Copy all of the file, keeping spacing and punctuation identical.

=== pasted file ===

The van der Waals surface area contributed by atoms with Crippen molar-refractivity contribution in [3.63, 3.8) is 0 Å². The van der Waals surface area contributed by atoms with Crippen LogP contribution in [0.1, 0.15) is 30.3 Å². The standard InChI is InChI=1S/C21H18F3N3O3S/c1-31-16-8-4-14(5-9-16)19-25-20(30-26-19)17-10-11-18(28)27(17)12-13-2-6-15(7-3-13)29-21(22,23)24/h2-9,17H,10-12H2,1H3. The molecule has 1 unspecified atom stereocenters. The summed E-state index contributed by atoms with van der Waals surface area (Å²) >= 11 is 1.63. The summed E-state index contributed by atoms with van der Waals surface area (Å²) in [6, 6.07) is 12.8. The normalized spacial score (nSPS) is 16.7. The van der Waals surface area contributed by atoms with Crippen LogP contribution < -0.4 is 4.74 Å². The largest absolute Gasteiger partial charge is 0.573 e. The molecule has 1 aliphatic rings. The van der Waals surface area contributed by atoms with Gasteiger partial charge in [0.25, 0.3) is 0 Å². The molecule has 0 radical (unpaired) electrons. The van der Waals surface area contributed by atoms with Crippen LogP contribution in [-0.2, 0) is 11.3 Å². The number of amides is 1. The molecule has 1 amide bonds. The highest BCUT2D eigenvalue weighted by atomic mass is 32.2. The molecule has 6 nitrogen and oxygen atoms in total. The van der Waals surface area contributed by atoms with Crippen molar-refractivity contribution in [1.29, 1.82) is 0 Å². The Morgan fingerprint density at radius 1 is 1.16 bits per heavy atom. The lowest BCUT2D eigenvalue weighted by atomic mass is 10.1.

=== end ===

The van der Waals surface area contributed by atoms with Crippen molar-refractivity contribution in [3.63, 3.8) is 0 Å². The van der Waals surface area contributed by atoms with Crippen LogP contribution in [0.1, 0.15) is 30.3 Å². The standard InChI is InChI=1S/C21H18F3N3O3S/c1-31-16-8-4-14(5-9-16)19-25-20(30-26-19)17-10-11-18(28)27(17)12-13-2-6-15(7-3-13)29-21(22,23)24/h2-9,17H,10-12H2,1H3. The molecule has 1 unspecified atom stereocenters. The summed E-state index contributed by atoms with van der Waals surface area (Å²) >= 11 is 1.63. The summed E-state index contributed by atoms with van der Waals surface area (Å²) in [6, 6.07) is 12.8. The normalized spacial score (nSPS) is 16.7. The van der Waals surface area contributed by atoms with Crippen LogP contribution < -0.4 is 4.74 Å². The largest absolute Gasteiger partial charge is 0.573 e. The molecule has 1 aliphatic rings. The van der Waals surface area contributed by atoms with Gasteiger partial charge in [0.25, 0.3) is 0 Å². The molecule has 0 radical (unpaired) electrons. The van der Waals surface area contributed by atoms with Crippen LogP contribution in [-0.2, 0) is 11.3 Å². The number of amides is 1. The molecule has 1 amide bonds. The highest BCUT2D eigenvalue weighted by atomic mass is 32.2. The molecule has 6 nitrogen and oxygen atoms in total. The van der Waals surface area contributed by atoms with Crippen molar-refractivity contribution in [1.29, 1.82) is 0 Å². The Morgan fingerprint density at radius 1 is 1.16 bits per heavy atom. The lowest BCUT2D eigenvalue weighted by atomic mass is 10.1.